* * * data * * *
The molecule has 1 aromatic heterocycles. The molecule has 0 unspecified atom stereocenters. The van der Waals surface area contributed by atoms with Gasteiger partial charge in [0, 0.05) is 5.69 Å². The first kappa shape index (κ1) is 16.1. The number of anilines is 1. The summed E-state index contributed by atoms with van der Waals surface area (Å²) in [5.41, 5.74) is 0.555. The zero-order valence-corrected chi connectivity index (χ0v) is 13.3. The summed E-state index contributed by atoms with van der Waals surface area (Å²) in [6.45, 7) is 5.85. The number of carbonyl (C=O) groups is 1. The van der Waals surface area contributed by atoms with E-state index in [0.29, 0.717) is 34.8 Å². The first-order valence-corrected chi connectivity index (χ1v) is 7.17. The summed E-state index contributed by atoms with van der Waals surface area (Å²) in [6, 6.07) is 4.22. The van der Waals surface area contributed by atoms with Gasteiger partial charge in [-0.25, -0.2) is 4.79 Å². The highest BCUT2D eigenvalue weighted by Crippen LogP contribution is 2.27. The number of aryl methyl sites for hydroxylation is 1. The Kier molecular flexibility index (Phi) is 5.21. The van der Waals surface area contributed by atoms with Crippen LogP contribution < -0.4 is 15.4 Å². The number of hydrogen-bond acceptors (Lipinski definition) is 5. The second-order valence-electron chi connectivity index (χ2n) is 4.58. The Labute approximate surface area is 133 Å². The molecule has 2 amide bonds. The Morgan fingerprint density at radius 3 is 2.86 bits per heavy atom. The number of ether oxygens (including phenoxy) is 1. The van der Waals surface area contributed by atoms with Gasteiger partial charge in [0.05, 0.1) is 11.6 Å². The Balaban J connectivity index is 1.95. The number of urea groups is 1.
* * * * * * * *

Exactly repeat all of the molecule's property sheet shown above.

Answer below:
The molecule has 1 aromatic heterocycles. The molecule has 0 unspecified atom stereocenters. The van der Waals surface area contributed by atoms with Gasteiger partial charge in [0, 0.05) is 5.69 Å². The first kappa shape index (κ1) is 16.1. The number of anilines is 1. The summed E-state index contributed by atoms with van der Waals surface area (Å²) in [5.41, 5.74) is 0.555. The zero-order valence-corrected chi connectivity index (χ0v) is 13.3. The summed E-state index contributed by atoms with van der Waals surface area (Å²) in [6.45, 7) is 5.85. The number of carbonyl (C=O) groups is 1. The van der Waals surface area contributed by atoms with E-state index in [0.29, 0.717) is 34.8 Å². The first-order valence-corrected chi connectivity index (χ1v) is 7.17. The summed E-state index contributed by atoms with van der Waals surface area (Å²) in [6, 6.07) is 4.22. The van der Waals surface area contributed by atoms with Gasteiger partial charge in [-0.25, -0.2) is 4.79 Å². The highest BCUT2D eigenvalue weighted by Crippen LogP contribution is 2.27. The number of aryl methyl sites for hydroxylation is 1. The Kier molecular flexibility index (Phi) is 5.21. The van der Waals surface area contributed by atoms with Crippen LogP contribution < -0.4 is 15.4 Å². The number of hydrogen-bond acceptors (Lipinski definition) is 5. The second-order valence-electron chi connectivity index (χ2n) is 4.58. The Labute approximate surface area is 133 Å². The molecule has 2 amide bonds. The Morgan fingerprint density at radius 3 is 2.86 bits per heavy atom. The number of ether oxygens (including phenoxy) is 1. The van der Waals surface area contributed by atoms with Gasteiger partial charge in [0.05, 0.1) is 11.6 Å². The Balaban J connectivity index is 1.95. The number of urea groups is 1.